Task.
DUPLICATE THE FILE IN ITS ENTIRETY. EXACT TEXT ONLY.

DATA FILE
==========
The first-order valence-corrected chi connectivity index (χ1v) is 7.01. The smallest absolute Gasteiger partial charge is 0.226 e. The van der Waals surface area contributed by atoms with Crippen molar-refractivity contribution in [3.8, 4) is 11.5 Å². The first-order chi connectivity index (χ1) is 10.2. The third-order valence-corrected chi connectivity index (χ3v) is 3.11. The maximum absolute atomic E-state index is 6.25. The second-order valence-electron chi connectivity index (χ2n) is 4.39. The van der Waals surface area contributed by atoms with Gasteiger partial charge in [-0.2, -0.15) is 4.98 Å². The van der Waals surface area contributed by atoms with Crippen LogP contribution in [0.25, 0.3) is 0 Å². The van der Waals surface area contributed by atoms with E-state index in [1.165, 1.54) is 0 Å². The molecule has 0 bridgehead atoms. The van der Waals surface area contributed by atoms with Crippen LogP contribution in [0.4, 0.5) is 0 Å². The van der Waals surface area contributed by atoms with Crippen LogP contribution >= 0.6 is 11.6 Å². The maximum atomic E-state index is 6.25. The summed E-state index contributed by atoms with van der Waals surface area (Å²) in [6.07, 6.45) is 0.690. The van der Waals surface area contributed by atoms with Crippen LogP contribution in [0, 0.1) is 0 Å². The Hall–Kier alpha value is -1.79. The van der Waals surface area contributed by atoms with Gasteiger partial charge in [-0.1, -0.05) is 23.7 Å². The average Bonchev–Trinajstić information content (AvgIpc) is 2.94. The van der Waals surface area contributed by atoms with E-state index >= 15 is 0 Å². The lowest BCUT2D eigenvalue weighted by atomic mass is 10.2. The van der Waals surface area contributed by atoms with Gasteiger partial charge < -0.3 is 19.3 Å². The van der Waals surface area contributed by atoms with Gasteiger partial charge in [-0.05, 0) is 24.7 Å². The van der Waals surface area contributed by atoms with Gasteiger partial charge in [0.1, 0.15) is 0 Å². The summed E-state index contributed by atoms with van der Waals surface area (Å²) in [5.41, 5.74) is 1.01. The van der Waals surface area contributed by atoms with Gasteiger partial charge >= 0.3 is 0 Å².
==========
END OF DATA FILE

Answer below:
The first-order valence-corrected chi connectivity index (χ1v) is 7.01. The smallest absolute Gasteiger partial charge is 0.226 e. The van der Waals surface area contributed by atoms with Crippen molar-refractivity contribution in [3.8, 4) is 11.5 Å². The first-order chi connectivity index (χ1) is 10.2. The third-order valence-corrected chi connectivity index (χ3v) is 3.11. The maximum absolute atomic E-state index is 6.25. The second-order valence-electron chi connectivity index (χ2n) is 4.39. The van der Waals surface area contributed by atoms with Gasteiger partial charge in [-0.2, -0.15) is 4.98 Å². The van der Waals surface area contributed by atoms with Crippen LogP contribution in [0.25, 0.3) is 0 Å². The van der Waals surface area contributed by atoms with E-state index in [1.165, 1.54) is 0 Å². The molecule has 0 bridgehead atoms. The van der Waals surface area contributed by atoms with Crippen LogP contribution in [0.4, 0.5) is 0 Å². The van der Waals surface area contributed by atoms with Crippen LogP contribution >= 0.6 is 11.6 Å². The maximum atomic E-state index is 6.25. The summed E-state index contributed by atoms with van der Waals surface area (Å²) in [6.07, 6.45) is 0.690. The van der Waals surface area contributed by atoms with Crippen LogP contribution in [0, 0.1) is 0 Å². The Hall–Kier alpha value is -1.79. The van der Waals surface area contributed by atoms with Gasteiger partial charge in [-0.1, -0.05) is 23.7 Å². The average Bonchev–Trinajstić information content (AvgIpc) is 2.94. The van der Waals surface area contributed by atoms with E-state index >= 15 is 0 Å². The lowest BCUT2D eigenvalue weighted by atomic mass is 10.2. The van der Waals surface area contributed by atoms with Gasteiger partial charge < -0.3 is 19.3 Å². The van der Waals surface area contributed by atoms with Gasteiger partial charge in [-0.05, 0) is 24.7 Å². The van der Waals surface area contributed by atoms with Gasteiger partial charge in [0.1, 0.15) is 0 Å². The summed E-state index contributed by atoms with van der Waals surface area (Å²) in [5.41, 5.74) is 1.01. The van der Waals surface area contributed by atoms with Gasteiger partial charge >= 0.3 is 0 Å².